Dr Ibrahim Barakat, Egypt
When Dr Ibrahim Barakat was appointed as a manager of Egypt’s expanded programme on immunization in 2000, he was determined to achieve something remarkable – a polio-free Egypt.
“It was a hard journey, but we did it. Egypt was declared polio-free in 2006,” he said.
In 2009, Dr Barakat retired, but he hardly rested. “I cannot stop working when it comes to polio eradication. I take great comfort in working hard to combat this disease whether in Egypt or any place in the world.”
After 12 years of retirement, Dr Barakat still considers his office in the Ministry of Health as “a second home.”
“I continue going to the office every working day to plan, supervise and evaluate different polio activities, including polio vaccination campaigns, risk assessment and AFP surveillance. I can never be complacent,” he said.
“This is my life. My real retirement starts when I see this disease completely wiped out from all parts of the world.”
Mr. Alam and Mrs. Fatima, Pakistan
Khursheed Alam, 68, and Kaneez Fatima, 56, are a married couple who have spent 25 years working in the polio eradication programme in Batagram district of Khyber Pakhtunkhwa province, Pakistan.
Rain or shine, Mr. Alam and Mrs. Fatima have taken part in countless door-to-door vaccination campaigns, helping to vaccinate thousands of children.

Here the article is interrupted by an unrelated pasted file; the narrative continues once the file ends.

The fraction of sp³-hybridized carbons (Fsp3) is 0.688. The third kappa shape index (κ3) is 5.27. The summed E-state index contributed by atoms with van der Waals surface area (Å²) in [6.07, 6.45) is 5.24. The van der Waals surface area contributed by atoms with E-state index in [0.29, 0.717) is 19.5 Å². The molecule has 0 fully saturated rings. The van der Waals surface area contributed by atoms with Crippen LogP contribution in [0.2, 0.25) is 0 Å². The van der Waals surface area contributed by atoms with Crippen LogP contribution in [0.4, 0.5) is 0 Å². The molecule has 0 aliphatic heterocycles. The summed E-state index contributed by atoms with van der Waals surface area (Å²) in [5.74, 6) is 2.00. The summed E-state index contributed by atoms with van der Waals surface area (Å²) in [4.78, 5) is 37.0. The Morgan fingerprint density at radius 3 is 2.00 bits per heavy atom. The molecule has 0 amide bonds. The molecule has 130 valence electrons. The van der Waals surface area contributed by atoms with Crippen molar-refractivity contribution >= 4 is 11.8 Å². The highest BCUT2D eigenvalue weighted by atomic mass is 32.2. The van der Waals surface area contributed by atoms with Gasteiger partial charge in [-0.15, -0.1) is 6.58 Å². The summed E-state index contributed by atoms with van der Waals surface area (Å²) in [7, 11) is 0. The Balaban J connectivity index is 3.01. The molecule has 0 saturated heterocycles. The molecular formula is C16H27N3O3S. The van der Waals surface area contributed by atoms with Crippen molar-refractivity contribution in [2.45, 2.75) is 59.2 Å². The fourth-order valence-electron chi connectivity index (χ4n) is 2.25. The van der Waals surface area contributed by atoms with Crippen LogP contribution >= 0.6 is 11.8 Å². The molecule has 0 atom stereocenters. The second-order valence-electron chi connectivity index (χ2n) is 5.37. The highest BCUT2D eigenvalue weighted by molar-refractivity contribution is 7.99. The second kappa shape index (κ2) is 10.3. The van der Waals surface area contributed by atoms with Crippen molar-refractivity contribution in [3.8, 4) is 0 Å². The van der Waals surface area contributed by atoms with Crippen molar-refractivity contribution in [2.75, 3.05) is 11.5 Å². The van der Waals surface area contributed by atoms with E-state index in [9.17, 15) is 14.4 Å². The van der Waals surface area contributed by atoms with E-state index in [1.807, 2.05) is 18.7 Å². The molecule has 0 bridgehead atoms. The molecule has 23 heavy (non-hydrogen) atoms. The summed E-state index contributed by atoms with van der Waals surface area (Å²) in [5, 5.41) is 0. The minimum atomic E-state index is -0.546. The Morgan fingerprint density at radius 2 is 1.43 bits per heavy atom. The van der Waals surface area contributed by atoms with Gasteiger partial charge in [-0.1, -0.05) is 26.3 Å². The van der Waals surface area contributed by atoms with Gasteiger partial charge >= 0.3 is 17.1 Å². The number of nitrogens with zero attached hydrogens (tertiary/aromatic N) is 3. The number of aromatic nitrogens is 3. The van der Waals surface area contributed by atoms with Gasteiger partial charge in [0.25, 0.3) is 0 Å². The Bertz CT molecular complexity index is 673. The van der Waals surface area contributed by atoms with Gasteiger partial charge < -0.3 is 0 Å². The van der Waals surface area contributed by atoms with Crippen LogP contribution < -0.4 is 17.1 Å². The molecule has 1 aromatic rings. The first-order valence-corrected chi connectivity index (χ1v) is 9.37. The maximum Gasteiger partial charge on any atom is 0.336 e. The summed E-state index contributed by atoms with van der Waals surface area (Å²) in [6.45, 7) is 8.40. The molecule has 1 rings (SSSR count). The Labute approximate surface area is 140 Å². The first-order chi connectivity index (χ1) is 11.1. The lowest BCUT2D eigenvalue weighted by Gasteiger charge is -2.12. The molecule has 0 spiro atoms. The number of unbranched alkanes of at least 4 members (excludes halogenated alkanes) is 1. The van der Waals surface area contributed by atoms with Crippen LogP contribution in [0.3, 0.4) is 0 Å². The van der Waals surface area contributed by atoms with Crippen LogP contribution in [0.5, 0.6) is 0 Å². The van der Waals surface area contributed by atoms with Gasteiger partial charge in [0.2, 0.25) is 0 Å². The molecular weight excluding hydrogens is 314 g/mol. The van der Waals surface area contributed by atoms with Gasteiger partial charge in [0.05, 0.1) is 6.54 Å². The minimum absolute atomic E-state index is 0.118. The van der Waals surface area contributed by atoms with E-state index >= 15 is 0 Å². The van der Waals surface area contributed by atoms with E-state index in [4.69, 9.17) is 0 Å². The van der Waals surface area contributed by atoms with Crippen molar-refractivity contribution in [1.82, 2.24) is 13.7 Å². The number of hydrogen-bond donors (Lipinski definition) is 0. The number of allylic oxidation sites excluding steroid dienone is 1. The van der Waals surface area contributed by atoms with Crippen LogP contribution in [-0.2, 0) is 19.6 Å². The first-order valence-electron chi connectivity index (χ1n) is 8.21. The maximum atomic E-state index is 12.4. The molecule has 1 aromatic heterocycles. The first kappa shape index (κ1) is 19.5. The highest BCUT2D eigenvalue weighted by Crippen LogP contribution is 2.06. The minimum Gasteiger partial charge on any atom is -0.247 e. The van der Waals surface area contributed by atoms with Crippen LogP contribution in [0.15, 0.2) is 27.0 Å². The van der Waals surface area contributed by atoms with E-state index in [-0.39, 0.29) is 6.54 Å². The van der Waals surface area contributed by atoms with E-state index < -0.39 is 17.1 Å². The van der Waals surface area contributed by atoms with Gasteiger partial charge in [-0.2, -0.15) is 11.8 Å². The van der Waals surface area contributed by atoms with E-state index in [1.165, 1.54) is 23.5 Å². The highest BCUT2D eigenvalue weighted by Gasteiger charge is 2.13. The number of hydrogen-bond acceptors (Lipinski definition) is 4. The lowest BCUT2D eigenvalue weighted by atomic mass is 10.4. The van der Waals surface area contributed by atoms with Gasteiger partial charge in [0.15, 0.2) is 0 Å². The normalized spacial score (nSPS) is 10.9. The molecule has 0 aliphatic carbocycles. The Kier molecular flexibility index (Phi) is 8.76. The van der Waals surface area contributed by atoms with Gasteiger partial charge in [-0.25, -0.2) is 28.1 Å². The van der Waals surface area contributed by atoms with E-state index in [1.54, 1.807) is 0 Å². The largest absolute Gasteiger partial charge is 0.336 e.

“Now those little children have grown up, some have gotten married and had children who we have also vaccinated. This is fascinating and rewarding for us,” said Mr. Alam. “Wherever we go, people welcome us and don’t let us go without offering food.”
Mrs. Fatima personally knows every child in her neighborhood, including the newborns. She maintains close relationships with the mothers in her community and gives them health and hygiene advice.
Despite their age and medical complications such as asthma, their commitment to the polio programme remains strong.
“We take our work as a divine duty to serve our community for the sake of God. To see healthy children with smiles on their faces is our reward. This has kept us going for so long,” said Mrs. Fatima.
Dr Faten Kamel, Egypt
Dr Faten Kamel took a leading role in polio eradication efforts in the 1990s and early 2000s – years where the Global Polio Eradication Initiative made considerable gains against polio.
Growing up in Alexandria, Egypt, Dr Faten was exposed to the life-altering effects of polio on the people around her. She saw the human toll of the disease, and was inspired by the work of her father, a surgeon and Rotarian.
“We pushed the boundaries to make the programme more effective, shifting to house-to-house vaccination, detailed microplanning and mapping, retrieval of missed children and independent monitoring,” she said.
For Dr Faten, every child can, and must, be reached.
“If someone comes and says this area is inaccessible, this is not an answer for me. I ask: What should we do to reach? I like to make use of the ideas and experience that come from local people,” she said.
Dr Faten is proud to continue to be part of the polio eradication programme and looks forward to the day when polio eradication is achieved. After that, she plans to spend more time with her family in Australia.
“As a grandmother, I am especially determined to finish the job. I want my grandkids to grow up in a world free of polio. This will be my contribution to their futures.”